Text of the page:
NS.1.5.5

Communicate results and conclusions from scientific inquiry

NS.1.5.6

Develop and implement strategies for long-term, accurate data collection

NS.1.5.7

Summarize the characteristics of science

NS.1.5.8

Explain the role of observation in the development of a theory

NS.1.5.9

Define and give examples of hypotheses

PS.5.5.1

Identify the relationship of atoms to all matter

PS.5.5.10

Investigate scientists, careers, and historical breakthroughs related to physical properties, physical changes, and states of matter

PS.5.5.2

Conduct scientific investigations on physical properties of objects

PS.5.5.3

Identify common examples of physical properties: length mass area perimeter texture taste odor color elasticity

PS.5.5.4

State characteristics of physical changes

PS.5.5.5

Identify characteristics and common examples of physical changes

PS.5.5.6

Explain how heat influences the states of matter of a substance: solid liquid gas plasma

PS.5.5.7

Demonstrate the effect of changes in the physical properties of matter

PS.5.5.8

Model the motion and position of molecules in solids, liquids, and gases in terms of kinetic energy

PS.5.5.9

Conduct investigations demonstrating expansion and contraction

PS.6.5.1

Classify simple machines

PS.6.5.2

Conduct investigations using levers (e.g., toothbrush) pulleys inclined planes-ramps, wedges, and screws wheels and axles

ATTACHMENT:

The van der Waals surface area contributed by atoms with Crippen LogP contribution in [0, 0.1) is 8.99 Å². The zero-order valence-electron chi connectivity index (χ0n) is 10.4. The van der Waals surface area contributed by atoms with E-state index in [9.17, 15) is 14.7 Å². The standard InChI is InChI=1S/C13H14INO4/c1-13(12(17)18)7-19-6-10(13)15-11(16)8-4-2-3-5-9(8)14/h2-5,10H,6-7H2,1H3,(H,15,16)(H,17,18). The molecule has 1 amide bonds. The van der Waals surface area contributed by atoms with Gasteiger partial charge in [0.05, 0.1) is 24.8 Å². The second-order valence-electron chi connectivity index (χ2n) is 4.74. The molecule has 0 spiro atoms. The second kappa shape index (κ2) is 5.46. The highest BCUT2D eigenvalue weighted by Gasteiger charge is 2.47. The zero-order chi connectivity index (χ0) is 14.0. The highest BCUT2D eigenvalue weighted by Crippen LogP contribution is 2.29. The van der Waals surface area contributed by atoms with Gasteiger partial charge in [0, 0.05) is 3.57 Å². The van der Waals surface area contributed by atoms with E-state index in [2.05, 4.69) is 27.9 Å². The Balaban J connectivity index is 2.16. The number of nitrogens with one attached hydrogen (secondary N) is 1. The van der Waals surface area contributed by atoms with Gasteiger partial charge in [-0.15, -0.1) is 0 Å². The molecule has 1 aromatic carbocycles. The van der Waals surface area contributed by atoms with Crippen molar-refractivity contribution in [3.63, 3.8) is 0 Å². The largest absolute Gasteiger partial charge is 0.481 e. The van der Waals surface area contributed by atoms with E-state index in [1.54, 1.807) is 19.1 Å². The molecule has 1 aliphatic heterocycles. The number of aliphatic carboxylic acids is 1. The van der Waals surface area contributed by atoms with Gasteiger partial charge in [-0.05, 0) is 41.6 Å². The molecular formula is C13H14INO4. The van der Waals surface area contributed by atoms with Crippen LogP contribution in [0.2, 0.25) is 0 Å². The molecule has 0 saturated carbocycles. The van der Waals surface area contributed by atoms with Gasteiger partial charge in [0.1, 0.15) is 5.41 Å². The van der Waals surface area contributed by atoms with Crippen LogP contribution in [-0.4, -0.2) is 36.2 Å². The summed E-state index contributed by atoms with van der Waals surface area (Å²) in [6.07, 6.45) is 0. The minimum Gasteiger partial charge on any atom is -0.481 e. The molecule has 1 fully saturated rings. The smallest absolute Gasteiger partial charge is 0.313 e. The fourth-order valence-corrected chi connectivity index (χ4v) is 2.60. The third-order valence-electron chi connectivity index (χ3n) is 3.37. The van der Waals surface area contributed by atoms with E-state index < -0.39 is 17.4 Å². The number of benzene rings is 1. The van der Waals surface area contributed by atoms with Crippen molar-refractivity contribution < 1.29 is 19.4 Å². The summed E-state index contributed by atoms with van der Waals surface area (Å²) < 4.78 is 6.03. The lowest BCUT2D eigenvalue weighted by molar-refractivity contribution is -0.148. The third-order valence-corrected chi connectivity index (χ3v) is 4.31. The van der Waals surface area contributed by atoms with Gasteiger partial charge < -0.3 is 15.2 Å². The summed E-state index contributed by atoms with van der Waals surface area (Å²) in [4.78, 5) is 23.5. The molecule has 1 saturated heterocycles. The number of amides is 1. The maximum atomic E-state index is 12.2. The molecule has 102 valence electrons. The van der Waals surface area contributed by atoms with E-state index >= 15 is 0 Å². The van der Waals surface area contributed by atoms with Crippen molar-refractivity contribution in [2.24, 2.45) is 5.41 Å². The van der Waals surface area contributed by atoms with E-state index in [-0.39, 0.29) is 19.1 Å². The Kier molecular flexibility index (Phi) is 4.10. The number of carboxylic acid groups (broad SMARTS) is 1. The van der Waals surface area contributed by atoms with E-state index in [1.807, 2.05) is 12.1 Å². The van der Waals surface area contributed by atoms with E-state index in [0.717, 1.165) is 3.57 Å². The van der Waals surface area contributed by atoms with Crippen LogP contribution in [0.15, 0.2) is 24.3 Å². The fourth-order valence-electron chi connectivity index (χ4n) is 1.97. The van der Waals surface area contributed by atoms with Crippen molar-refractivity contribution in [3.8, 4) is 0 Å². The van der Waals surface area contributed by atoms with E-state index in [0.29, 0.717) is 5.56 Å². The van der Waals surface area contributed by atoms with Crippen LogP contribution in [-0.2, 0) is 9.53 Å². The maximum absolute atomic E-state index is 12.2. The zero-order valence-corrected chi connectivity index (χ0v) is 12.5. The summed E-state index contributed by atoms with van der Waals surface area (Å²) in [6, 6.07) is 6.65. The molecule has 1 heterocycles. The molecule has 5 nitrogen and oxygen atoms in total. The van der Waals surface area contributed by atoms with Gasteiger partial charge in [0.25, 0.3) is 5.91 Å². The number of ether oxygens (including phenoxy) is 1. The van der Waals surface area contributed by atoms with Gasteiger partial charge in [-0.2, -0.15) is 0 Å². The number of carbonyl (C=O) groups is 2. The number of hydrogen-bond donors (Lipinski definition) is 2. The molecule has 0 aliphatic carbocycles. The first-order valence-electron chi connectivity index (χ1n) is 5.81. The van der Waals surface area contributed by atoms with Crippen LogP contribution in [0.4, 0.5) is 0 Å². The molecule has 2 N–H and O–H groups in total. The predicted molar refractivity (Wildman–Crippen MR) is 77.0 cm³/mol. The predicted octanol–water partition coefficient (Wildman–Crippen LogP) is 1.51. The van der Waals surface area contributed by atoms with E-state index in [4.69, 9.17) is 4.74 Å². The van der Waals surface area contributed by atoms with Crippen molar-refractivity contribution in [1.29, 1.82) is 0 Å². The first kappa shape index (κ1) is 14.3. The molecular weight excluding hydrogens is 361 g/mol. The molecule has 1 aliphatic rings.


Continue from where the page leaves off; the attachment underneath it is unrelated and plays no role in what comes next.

PS.6.5.3

Relate simple machines to inventions and discoveries

PS.6.5.4

Compare and contrast potential energy and kinetic energy as applied to motion

PS.6.5.5

Classify real world examples as potential energy or kinetic energy as applied to motion

PS.6.5.6

Conduct investigations using potential energy and kinetic energy

PS.6.5.7

Investigate careers, scientists, and historical breakthroughs related to simple machines and potential and kinetic energy

PS.7.5.1

Summarize how light can interact with matter through absorption, refraction, and reflection

PS.7.5.2

Investigate how light travels and interacts with an object or material

PS.7.5.3

Conduct investigations demonstrating how an object can be seen

PS.7.5.4

Design and conduct investigations of transparent, translucent, and opaque as applied to light

PS.7.5.5

Investigate physical interactions of light and matter and the effect on color perception: refraction absorption transmission scattering

PS.7.5.6

Investigate careers, scientists, and historical breakthroughs related to light energy